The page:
It is doubtful that the term male privilege existed or would have conveyed any meaning until the emergence of 19th century women’s movements when they began to expose their oppression and name their oppressors.
It was the experience of women who were its victims. IT WAS NOT THE REALITY OF MEN. As their protests became more common, as they little by little gained access to education and the professions and started to express opinions and challenge their status as non-citizens the women did not need a definition to know what it meant and it entered the realm of general discourse – it’s meaning challenged men who did much to discredit the women rather than the term itself.
Prior to the industrial revolution, most work was agricultural and most family members were engaged in survival. Women and children worked in the fields along with the men. But industrialisation sent men off to the factories and the mines. They became the breadwinners and this created further inequality under the prescription of the church where men were regarded as the head of the family and the woman was obliged to obey her husband who had the right to discipline her.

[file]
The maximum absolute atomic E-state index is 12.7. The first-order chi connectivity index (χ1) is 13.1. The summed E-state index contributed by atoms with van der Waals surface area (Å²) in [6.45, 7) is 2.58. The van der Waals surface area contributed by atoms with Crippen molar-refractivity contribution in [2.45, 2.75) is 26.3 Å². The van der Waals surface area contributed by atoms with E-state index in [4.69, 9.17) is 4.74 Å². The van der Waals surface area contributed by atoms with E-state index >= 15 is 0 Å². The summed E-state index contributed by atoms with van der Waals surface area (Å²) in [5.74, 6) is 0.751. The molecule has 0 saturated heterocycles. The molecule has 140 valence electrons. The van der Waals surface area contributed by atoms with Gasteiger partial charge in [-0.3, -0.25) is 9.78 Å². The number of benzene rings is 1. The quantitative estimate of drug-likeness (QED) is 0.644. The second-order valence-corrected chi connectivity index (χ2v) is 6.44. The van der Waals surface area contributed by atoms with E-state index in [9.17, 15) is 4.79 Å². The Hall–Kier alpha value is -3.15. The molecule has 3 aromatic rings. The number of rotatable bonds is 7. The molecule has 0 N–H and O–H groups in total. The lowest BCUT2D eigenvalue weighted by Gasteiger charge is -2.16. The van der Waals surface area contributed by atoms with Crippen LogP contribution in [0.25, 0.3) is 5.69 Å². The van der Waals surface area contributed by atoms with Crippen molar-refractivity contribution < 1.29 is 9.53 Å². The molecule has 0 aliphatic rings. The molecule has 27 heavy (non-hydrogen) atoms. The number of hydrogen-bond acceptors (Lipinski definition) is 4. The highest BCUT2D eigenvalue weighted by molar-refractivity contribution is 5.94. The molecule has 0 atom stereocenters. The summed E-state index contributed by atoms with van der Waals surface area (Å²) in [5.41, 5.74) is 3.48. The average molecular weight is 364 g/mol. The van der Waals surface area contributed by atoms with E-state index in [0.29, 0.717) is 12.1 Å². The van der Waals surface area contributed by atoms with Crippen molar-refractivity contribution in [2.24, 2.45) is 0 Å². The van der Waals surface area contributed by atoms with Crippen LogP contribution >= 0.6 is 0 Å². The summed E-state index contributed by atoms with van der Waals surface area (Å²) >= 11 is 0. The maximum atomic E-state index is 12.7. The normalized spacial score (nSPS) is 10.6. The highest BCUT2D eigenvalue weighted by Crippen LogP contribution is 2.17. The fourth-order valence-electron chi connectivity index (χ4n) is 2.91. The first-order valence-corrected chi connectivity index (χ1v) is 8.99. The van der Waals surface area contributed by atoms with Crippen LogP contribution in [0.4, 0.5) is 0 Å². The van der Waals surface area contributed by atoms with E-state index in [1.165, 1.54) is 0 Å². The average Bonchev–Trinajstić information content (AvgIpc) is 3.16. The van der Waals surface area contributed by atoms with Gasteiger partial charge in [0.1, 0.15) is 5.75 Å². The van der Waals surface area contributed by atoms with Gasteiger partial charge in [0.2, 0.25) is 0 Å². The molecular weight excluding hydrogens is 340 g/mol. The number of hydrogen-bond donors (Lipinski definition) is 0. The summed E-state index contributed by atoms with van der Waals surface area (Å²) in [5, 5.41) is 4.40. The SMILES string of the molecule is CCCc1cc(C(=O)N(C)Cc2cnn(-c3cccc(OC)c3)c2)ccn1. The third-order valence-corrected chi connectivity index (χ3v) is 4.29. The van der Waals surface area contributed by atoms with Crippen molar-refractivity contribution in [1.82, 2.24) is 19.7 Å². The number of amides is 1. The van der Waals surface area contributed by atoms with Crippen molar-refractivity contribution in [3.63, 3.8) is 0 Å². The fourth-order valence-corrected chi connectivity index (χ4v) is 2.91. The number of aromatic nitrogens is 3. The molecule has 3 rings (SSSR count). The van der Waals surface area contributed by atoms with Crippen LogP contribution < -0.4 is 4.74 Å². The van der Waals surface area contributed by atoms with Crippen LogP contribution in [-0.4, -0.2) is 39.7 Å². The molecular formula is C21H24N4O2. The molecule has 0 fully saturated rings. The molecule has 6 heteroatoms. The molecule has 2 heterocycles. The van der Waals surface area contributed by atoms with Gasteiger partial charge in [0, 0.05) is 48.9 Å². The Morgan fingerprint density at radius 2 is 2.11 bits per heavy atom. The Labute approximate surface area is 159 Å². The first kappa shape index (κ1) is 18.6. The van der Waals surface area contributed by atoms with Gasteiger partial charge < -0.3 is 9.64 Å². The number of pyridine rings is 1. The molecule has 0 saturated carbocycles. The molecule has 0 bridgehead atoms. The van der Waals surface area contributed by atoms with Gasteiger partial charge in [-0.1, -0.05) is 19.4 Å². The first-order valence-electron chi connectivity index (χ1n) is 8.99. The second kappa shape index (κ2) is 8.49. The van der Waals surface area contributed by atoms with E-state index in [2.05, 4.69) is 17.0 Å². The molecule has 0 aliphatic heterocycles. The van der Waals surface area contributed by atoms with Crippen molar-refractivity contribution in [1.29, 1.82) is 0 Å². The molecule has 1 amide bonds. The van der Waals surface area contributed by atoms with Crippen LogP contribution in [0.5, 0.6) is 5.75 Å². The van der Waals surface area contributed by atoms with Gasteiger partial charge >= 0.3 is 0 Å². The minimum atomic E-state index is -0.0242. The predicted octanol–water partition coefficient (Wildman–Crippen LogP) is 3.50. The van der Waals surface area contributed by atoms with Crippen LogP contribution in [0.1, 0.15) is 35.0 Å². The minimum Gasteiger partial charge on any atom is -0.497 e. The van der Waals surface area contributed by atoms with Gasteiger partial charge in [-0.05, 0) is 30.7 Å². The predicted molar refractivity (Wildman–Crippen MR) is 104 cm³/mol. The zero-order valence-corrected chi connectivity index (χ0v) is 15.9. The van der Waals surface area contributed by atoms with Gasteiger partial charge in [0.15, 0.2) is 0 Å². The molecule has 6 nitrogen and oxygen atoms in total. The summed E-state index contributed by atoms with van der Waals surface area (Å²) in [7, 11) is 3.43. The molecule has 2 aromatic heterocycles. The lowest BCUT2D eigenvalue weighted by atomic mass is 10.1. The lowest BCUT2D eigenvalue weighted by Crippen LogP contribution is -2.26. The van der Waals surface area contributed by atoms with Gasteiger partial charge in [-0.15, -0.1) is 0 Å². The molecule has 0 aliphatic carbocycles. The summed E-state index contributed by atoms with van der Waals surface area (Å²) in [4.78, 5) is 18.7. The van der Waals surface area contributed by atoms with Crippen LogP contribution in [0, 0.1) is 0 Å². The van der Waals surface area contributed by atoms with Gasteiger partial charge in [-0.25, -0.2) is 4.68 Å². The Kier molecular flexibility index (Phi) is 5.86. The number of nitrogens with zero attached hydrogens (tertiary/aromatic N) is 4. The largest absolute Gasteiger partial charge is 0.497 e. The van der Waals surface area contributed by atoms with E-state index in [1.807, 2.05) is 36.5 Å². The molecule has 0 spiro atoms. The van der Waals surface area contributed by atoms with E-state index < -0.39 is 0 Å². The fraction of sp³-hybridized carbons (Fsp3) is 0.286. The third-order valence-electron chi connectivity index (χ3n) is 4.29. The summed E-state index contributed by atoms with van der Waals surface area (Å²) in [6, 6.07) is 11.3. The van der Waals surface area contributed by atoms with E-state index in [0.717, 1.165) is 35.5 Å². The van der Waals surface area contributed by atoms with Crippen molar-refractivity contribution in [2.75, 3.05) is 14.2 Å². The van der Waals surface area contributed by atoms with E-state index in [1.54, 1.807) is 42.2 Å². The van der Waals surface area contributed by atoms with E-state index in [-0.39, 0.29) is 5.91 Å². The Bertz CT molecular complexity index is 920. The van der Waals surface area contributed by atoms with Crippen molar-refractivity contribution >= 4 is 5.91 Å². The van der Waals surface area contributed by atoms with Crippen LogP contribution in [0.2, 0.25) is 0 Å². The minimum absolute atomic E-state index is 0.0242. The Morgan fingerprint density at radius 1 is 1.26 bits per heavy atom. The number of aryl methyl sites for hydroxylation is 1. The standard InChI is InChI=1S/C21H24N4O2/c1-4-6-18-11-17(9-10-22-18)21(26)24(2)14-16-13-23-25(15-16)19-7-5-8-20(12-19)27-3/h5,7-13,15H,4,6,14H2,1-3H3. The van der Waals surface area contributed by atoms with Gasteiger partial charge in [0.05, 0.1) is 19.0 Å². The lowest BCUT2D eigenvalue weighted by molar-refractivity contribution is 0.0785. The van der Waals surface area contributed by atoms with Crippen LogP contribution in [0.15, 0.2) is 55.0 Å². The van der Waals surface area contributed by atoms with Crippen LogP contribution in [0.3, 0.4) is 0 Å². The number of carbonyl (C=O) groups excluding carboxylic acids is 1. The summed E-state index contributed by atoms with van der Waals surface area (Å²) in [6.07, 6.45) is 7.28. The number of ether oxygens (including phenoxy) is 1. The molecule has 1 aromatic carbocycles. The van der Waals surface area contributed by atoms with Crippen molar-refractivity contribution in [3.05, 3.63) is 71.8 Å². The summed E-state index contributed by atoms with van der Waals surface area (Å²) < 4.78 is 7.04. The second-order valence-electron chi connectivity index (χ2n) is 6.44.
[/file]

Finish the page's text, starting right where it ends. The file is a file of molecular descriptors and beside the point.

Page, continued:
But then women also left the land and started to work in the mills and even down the mines, and to earn their own money – but their husbands were entitled to the women’s earnings. (Needless to add the men were not known to assume some of the domestic work which was generally regarded by men as demeaning – and often still is.)